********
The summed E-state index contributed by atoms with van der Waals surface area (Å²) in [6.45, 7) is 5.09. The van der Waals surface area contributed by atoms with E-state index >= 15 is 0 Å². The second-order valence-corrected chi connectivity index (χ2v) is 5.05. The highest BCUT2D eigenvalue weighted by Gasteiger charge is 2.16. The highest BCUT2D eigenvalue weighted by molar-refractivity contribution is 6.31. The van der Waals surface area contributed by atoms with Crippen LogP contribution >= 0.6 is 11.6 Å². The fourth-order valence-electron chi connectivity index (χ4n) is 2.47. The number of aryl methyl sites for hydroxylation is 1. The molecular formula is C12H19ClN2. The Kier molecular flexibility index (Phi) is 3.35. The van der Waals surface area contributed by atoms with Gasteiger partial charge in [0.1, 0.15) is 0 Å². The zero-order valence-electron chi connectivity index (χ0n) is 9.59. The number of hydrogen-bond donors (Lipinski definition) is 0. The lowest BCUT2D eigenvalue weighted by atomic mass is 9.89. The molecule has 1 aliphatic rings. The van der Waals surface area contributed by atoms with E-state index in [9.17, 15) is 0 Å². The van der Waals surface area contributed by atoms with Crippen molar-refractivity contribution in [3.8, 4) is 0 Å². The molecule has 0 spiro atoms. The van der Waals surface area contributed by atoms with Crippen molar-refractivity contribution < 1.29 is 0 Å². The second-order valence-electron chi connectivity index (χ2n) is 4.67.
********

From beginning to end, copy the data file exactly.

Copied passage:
The summed E-state index contributed by atoms with van der Waals surface area (Å²) in [6.45, 7) is 5.09. The van der Waals surface area contributed by atoms with E-state index >= 15 is 0 Å². The second-order valence-corrected chi connectivity index (χ2v) is 5.05. The highest BCUT2D eigenvalue weighted by Gasteiger charge is 2.16. The highest BCUT2D eigenvalue weighted by molar-refractivity contribution is 6.31. The van der Waals surface area contributed by atoms with Crippen LogP contribution >= 0.6 is 11.6 Å². The fourth-order valence-electron chi connectivity index (χ4n) is 2.47. The number of aryl methyl sites for hydroxylation is 1. The molecular formula is C12H19ClN2. The Kier molecular flexibility index (Phi) is 3.35. The van der Waals surface area contributed by atoms with Gasteiger partial charge in [0.1, 0.15) is 0 Å². The zero-order valence-electron chi connectivity index (χ0n) is 9.59. The number of hydrogen-bond donors (Lipinski definition) is 0. The lowest BCUT2D eigenvalue weighted by atomic mass is 9.89. The molecule has 1 aliphatic rings. The van der Waals surface area contributed by atoms with E-state index in [9.17, 15) is 0 Å². The van der Waals surface area contributed by atoms with Crippen molar-refractivity contribution in [3.8, 4) is 0 Å². The molecule has 0 spiro atoms. The van der Waals surface area contributed by atoms with Crippen molar-refractivity contribution < 1.29 is 0 Å². The second-order valence-electron chi connectivity index (χ2n) is 4.67.